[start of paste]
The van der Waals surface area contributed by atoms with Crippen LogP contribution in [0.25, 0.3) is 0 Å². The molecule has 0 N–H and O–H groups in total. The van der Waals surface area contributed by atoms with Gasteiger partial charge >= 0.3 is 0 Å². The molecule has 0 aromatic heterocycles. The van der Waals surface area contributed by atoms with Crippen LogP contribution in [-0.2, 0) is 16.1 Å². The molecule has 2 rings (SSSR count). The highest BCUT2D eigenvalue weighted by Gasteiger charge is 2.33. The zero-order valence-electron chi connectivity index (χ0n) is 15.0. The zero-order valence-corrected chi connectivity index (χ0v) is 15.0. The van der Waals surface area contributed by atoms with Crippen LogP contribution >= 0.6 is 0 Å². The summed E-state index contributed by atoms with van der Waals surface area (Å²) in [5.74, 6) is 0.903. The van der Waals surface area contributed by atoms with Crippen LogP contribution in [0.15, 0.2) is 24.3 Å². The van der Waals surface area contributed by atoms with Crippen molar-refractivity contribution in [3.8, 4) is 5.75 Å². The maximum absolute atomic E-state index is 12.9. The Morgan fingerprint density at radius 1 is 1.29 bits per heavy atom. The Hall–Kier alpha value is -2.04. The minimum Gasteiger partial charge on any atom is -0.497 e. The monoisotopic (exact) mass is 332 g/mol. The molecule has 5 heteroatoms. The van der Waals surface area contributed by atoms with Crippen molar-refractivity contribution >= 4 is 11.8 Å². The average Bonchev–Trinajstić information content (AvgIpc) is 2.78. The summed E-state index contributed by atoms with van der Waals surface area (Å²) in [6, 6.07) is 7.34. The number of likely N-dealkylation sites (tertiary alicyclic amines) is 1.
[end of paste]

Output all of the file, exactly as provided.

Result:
The van der Waals surface area contributed by atoms with Crippen LogP contribution in [0.25, 0.3) is 0 Å². The molecule has 0 N–H and O–H groups in total. The van der Waals surface area contributed by atoms with Gasteiger partial charge >= 0.3 is 0 Å². The molecule has 0 aromatic heterocycles. The van der Waals surface area contributed by atoms with Crippen LogP contribution in [-0.2, 0) is 16.1 Å². The molecule has 2 rings (SSSR count). The highest BCUT2D eigenvalue weighted by Gasteiger charge is 2.33. The zero-order valence-electron chi connectivity index (χ0n) is 15.0. The zero-order valence-corrected chi connectivity index (χ0v) is 15.0. The van der Waals surface area contributed by atoms with Crippen LogP contribution >= 0.6 is 0 Å². The summed E-state index contributed by atoms with van der Waals surface area (Å²) in [5.74, 6) is 0.903. The van der Waals surface area contributed by atoms with Crippen LogP contribution in [0.15, 0.2) is 24.3 Å². The van der Waals surface area contributed by atoms with Crippen molar-refractivity contribution in [3.8, 4) is 5.75 Å². The maximum absolute atomic E-state index is 12.9. The Morgan fingerprint density at radius 1 is 1.29 bits per heavy atom. The Hall–Kier alpha value is -2.04. The minimum Gasteiger partial charge on any atom is -0.497 e. The monoisotopic (exact) mass is 332 g/mol. The molecule has 5 heteroatoms. The van der Waals surface area contributed by atoms with Crippen molar-refractivity contribution >= 4 is 11.8 Å². The average Bonchev–Trinajstić information content (AvgIpc) is 2.78. The summed E-state index contributed by atoms with van der Waals surface area (Å²) in [6, 6.07) is 7.34. The number of likely N-dealkylation sites (tertiary alicyclic amines) is 1.